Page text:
“Uproarious… racy humor, rich atmosphere, and vivid characterization.” – BookLife Reviews
“a beautifully written novel… a deep, poignant book with a moving storyline and complex characters. It was a wonderful read!” – The Historical Fiction Company
William Dempsey was a wonder among wonders.
By 18, he had risen from a gang of London street rogues to be the personal plaything of the Marquess of Argyll. Maintained in splendour, celebrated at masquerades – with everything he could wish for.
Now all has come crashing down. He is put out in the rain without patronage, his West End apartment, or a place among the ton.
So on a stormy night, he arrives at a house in Southwark. Marathon Moll’s in the Mint – the bawdyhouse he worked in during his ascent and where he earned the name Blue Billy.
But is Marathon Moll’s a place from which to rise again? For there is one in the crowd, who catches his eye. Who takes his hand and promises something better.
Or does Moll’s signify a return to his roots? For one day, a second and very different young man raps on the door. Takes his hand and asks him to return to his past.
To the cat language of vagabonds. The canting dialect of thieves.
To the schemes, and the dreams, of his youth.
Book Buy Link: https://geni.us/bluebillysroguelexicon
A native of the American Southwest, David has spent much of his life living and traveling in Great Britain, France, and Finland.
He now lives in the American Northwest – Helena, Montana – with his Finnish partner.
By day he loves hiking under the Big Sky of his adopted state.
By night, however, he prefers editing lost manuscripts and wandering the byways of 18th century London…
Blue Billy’s Rogue Lexicon is a beautifully written novel with an inevitable, yet unpredictable, ending. In my opinion, the ending was the strongest part of the story since it truly felt as if the author had taken the reader full circle.
Blue Billy has lived an impoverished life on the streets of London. Out of desperation, Billy’s mother left him on the steps of a bawdyhouse at the tender age of thirteen. He is left at the mercy of the bawdyhouse owner, Moll, who is harsh, demanding, and uncaring. For his entire life, Billy has tried to prove himself and climb up the social ladder without caring who he steps on in the process. He has gotten by through dishonest means of theft and trickery, hurting the majority of people he comes across. Due to a twist of fate, Billy becomes accustomed to a life of luxury when the Marquess of Argyll keeps him in his own luxurious apartments. Despite living in comfort and ease, Billy craves freedom since living with the Marquess means that he is under his thumb and granted no freedoms. Billy is then thrown out of the Marquess’s apartments when he is discovered having an affair in order to earn money. Despite living in extravagance, the Marquess gave no money to Billy to keep him on a tight leash, hence the real reason why Billy was having an affair.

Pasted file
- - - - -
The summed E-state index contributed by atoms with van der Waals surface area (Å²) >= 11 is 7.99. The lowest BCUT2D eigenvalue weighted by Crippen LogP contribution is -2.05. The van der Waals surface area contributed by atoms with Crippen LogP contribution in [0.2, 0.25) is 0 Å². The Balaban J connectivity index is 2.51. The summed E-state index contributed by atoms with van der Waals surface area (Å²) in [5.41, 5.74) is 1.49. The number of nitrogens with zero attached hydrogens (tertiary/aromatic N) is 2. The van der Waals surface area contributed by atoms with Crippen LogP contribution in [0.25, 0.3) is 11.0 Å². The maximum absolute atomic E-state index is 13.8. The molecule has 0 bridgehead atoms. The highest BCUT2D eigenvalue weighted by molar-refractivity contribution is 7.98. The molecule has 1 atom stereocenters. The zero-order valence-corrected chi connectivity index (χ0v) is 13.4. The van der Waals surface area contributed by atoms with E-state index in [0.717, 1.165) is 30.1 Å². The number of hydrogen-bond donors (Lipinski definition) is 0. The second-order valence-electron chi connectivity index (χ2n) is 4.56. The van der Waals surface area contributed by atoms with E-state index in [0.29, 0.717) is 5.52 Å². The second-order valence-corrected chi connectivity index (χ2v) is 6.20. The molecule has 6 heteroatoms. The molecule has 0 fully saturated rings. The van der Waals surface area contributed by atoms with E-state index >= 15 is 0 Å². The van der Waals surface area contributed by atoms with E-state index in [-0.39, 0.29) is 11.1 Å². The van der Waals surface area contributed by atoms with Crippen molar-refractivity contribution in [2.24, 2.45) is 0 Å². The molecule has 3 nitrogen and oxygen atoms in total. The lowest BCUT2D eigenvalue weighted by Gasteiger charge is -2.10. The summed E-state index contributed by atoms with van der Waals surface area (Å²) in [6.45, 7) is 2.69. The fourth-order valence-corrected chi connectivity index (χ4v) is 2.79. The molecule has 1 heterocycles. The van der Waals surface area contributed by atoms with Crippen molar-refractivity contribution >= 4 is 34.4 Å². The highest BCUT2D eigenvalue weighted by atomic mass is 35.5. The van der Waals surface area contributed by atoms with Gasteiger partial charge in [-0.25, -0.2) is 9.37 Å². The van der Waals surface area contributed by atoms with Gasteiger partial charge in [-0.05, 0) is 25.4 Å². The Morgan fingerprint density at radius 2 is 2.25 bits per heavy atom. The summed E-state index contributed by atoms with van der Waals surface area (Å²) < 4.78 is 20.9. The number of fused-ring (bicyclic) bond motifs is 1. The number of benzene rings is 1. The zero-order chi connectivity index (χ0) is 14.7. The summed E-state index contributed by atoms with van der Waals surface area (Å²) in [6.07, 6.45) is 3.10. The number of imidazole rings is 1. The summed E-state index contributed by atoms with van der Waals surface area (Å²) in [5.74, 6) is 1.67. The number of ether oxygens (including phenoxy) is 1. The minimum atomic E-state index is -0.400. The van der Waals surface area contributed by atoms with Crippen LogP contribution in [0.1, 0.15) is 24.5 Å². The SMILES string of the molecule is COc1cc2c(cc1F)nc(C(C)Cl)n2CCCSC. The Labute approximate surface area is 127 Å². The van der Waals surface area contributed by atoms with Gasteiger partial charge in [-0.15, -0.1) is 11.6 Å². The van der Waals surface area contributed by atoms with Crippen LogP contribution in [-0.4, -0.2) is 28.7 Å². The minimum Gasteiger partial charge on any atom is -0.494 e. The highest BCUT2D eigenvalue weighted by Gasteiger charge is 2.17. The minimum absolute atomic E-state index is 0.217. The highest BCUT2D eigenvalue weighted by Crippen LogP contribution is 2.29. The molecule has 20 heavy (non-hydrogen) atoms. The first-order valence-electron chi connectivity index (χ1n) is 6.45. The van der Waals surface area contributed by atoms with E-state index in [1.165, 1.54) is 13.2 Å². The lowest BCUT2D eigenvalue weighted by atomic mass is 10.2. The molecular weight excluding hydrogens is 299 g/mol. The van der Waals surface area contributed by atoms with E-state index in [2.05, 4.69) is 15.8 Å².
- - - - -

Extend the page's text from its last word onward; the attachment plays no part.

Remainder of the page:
The story opens with Billy returning to the bawdyhouse he thought he had escaped for good and being thrown out by the owner, Moll, due to his dishonest behavior when he lived there. The reader gets the impression that Billy is receiving his comeuppance for using and abusing people’s trust.
While readers are taken on Billy’s inner journey toward becoming a better person, many important themes are interwoven into the novel. There are many distinctions made between the way the rich and poor of society live and how Billy is continually oscillating between the two states. When he is thrown out, Billy is forced to walk along the streets of London to find a shelter for himself. Being lower down the social ladder reminds Billy that while there is poverty and harshness associated with this, he has also gained something important to him: his freedom. This is evident in the following passage, “With an idea of crossing London Bridge for the City, Billy proceeded: a pedestrian, with all the freedoms and limitations thereof.”His desire to be safe, secure and pampered are in constant juxtaposition with his desire for sovereignty and freedom to live as he wishes. One of his initial thoughts after being thrown out of both Molls’ and the Marquess’s is as follows, “… a pedestrian’s London was a place no longer known to him. It was, as he knew quite well, entirely unlike the London crossed in a closed carriage.”